A man uses his mobile phone in Brasilia: estimates indicate that more than half of Brazilians have installed Telegram

Estimates indicate that more than half of Brazilians have Telegram on their cell phones © Adriano Machado / Reuters

Unlike WhatsApp, which places a limit of 256 people on group chats, Telegram groups can contain hundreds of thousands of users. It also has channels where selected users can send messages to millions of followers, says a feature that eliminates any form of debate.

“You can have these massive channels and only post a few people, so there is no room for debate. The radicalization aspect [of social media] becomes stronger because there is no fighting back, ”Nemer said, noting that Telegram groups have“ tons ”of extremist content.

The Dubai-based group did not respond to a request for comment. Critics say it is almost impossible for Brazilian authorities to hold Telegram accountable because it has no legal representation in the country.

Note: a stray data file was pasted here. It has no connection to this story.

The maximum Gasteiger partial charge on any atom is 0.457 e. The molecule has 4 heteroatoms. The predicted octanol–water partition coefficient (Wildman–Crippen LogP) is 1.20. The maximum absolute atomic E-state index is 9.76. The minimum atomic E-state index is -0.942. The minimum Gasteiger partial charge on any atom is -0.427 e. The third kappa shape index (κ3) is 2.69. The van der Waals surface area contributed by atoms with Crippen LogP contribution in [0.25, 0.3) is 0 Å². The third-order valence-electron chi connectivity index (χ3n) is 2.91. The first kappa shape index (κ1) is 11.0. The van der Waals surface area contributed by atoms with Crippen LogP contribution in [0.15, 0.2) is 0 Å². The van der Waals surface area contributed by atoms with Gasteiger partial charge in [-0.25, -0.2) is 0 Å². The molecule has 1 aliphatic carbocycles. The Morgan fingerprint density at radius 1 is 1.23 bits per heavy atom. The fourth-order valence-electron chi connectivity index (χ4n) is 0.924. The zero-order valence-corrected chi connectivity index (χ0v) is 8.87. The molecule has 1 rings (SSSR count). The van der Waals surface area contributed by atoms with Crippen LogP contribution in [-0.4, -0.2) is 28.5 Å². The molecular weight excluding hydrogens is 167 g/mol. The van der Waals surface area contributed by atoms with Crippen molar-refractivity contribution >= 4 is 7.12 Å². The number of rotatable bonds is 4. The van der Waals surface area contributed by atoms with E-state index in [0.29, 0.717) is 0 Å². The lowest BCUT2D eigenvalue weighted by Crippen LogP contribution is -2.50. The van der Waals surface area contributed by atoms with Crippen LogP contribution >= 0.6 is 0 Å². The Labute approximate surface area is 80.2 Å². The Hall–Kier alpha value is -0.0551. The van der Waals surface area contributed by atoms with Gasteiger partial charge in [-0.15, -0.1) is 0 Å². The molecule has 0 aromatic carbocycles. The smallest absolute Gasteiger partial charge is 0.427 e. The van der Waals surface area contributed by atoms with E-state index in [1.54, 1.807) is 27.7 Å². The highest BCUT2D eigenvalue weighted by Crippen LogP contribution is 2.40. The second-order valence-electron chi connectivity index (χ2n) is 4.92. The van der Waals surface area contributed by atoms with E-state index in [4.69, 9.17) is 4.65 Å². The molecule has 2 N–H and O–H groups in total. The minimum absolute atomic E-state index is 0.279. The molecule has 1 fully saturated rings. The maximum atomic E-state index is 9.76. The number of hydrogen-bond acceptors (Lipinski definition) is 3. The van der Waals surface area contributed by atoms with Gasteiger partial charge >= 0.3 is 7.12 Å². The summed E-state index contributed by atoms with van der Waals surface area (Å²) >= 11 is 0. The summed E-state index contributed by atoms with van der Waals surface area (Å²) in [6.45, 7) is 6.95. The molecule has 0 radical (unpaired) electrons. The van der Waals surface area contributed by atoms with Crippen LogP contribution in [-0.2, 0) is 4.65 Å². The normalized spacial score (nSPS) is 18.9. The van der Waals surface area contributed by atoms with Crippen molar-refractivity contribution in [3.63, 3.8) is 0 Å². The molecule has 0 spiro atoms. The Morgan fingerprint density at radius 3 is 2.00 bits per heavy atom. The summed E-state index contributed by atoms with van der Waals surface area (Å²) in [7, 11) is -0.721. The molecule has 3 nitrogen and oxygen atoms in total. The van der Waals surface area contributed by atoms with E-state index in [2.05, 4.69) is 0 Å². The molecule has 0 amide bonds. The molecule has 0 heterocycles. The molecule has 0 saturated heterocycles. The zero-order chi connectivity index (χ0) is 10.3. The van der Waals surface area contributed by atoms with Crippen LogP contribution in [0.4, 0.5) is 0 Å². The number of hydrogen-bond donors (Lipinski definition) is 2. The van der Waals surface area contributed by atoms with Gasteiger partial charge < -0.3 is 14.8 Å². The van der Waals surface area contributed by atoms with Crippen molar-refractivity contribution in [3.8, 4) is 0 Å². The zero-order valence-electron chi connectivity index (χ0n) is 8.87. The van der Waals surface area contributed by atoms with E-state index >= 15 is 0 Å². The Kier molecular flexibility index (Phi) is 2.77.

“For Brazil, it is very worrying. They [Telegram] do not respond to any communications or even subpoenas from the Electoral Court or the Supreme Court, ”said Patricia Campos Mello, a social network researcher at Columbia University.

Campos Mello said Bolsonaro’s supporters have built a “parallel information ecosystem” in which sympathetic news is generated by seemingly mainstream websites and then shared in Telegram or WhatsApp to reinforce – or legitimize – the president’s views. Government officials then promote the news sites, which in turn are monetized by Google ads.

The situation has been complicated by the proliferation of all-right platforms with little or no content regulation. Gettr, a Twitter-like platform run by a former Trump assistant, which was launched in Brazil in September. Bolsonaro quickly attracted nearly 500,000 followers.

“The country has always been one of the top markets for competitive social platforms,” ​​said Gettr CEO Jason Miller. “The difference here is that the Big Tech platforms regularly censor political speech for Brazilians, leading to a greater demand for a platform like Gettr that allows people to really speak their minds within the bounds of the law.”